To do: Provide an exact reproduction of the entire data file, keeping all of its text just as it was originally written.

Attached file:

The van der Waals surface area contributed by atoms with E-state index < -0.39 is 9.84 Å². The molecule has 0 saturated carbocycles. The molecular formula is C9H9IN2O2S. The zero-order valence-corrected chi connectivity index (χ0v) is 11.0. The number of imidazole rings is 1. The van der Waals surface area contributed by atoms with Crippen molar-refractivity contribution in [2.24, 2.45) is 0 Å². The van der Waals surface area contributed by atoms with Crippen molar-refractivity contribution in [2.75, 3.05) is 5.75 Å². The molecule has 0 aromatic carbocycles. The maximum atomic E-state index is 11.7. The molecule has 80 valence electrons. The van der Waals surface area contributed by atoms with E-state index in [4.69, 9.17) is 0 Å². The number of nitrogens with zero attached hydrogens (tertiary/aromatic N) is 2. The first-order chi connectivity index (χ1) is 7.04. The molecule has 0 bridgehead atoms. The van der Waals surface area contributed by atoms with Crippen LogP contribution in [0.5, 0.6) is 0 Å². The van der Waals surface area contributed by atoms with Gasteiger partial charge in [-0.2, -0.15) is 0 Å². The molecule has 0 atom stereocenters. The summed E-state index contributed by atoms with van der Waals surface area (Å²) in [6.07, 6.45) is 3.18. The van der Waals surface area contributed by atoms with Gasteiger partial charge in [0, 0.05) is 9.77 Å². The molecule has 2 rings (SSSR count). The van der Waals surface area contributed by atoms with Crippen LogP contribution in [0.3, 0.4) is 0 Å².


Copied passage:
The van der Waals surface area contributed by atoms with E-state index < -0.39 is 9.84 Å². The molecule has 0 saturated carbocycles. The molecular formula is C9H9IN2O2S. The zero-order valence-corrected chi connectivity index (χ0v) is 11.0. The number of imidazole rings is 1. The van der Waals surface area contributed by atoms with Crippen molar-refractivity contribution in [2.24, 2.45) is 0 Å². The van der Waals surface area contributed by atoms with Crippen molar-refractivity contribution in [2.75, 3.05) is 5.75 Å². The molecule has 0 aromatic carbocycles. The maximum atomic E-state index is 11.7. The molecule has 80 valence electrons. The van der Waals surface area contributed by atoms with E-state index in [4.69, 9.17) is 0 Å². The number of nitrogens with zero attached hydrogens (tertiary/aromatic N) is 2. The first-order chi connectivity index (χ1) is 7.04. The molecule has 0 bridgehead atoms. The van der Waals surface area contributed by atoms with Crippen LogP contribution in [0.5, 0.6) is 0 Å². The van der Waals surface area contributed by atoms with Gasteiger partial charge in [-0.2, -0.15) is 0 Å². The molecule has 0 atom stereocenters. The summed E-state index contributed by atoms with van der Waals surface area (Å²) in [6.07, 6.45) is 3.18. The van der Waals surface area contributed by atoms with Gasteiger partial charge in [0, 0.05) is 9.77 Å². The molecule has 2 rings (SSSR count). The van der Waals surface area contributed by atoms with Crippen LogP contribution in [0.3, 0.4) is 0 Å².